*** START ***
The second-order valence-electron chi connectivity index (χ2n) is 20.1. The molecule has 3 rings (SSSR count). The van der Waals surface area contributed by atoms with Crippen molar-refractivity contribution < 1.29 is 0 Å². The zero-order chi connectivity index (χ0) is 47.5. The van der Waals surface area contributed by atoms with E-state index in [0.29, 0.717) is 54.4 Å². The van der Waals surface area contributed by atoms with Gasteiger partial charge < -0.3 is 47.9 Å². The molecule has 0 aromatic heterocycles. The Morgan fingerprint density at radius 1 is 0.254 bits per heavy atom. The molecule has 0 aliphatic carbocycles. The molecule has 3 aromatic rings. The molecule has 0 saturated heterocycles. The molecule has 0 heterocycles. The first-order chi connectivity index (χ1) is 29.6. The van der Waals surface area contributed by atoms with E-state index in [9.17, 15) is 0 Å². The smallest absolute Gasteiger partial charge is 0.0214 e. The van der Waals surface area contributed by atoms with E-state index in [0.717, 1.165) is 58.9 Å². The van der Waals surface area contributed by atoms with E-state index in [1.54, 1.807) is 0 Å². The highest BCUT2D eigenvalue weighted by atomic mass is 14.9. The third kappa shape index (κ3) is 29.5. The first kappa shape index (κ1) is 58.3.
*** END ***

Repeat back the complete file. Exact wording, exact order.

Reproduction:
The second-order valence-electron chi connectivity index (χ2n) is 20.1. The molecule has 3 rings (SSSR count). The van der Waals surface area contributed by atoms with Crippen molar-refractivity contribution < 1.29 is 0 Å². The zero-order chi connectivity index (χ0) is 47.5. The van der Waals surface area contributed by atoms with E-state index in [0.29, 0.717) is 54.4 Å². The van der Waals surface area contributed by atoms with Gasteiger partial charge < -0.3 is 47.9 Å². The molecule has 0 aromatic heterocycles. The Morgan fingerprint density at radius 1 is 0.254 bits per heavy atom. The molecule has 0 aliphatic carbocycles. The molecule has 3 aromatic rings. The molecule has 0 saturated heterocycles. The molecule has 0 heterocycles. The first-order chi connectivity index (χ1) is 29.6. The van der Waals surface area contributed by atoms with E-state index in [9.17, 15) is 0 Å². The smallest absolute Gasteiger partial charge is 0.0214 e. The van der Waals surface area contributed by atoms with E-state index in [0.717, 1.165) is 58.9 Å². The van der Waals surface area contributed by atoms with E-state index in [1.54, 1.807) is 0 Å². The highest BCUT2D eigenvalue weighted by atomic mass is 14.9. The third kappa shape index (κ3) is 29.5. The first kappa shape index (κ1) is 58.3.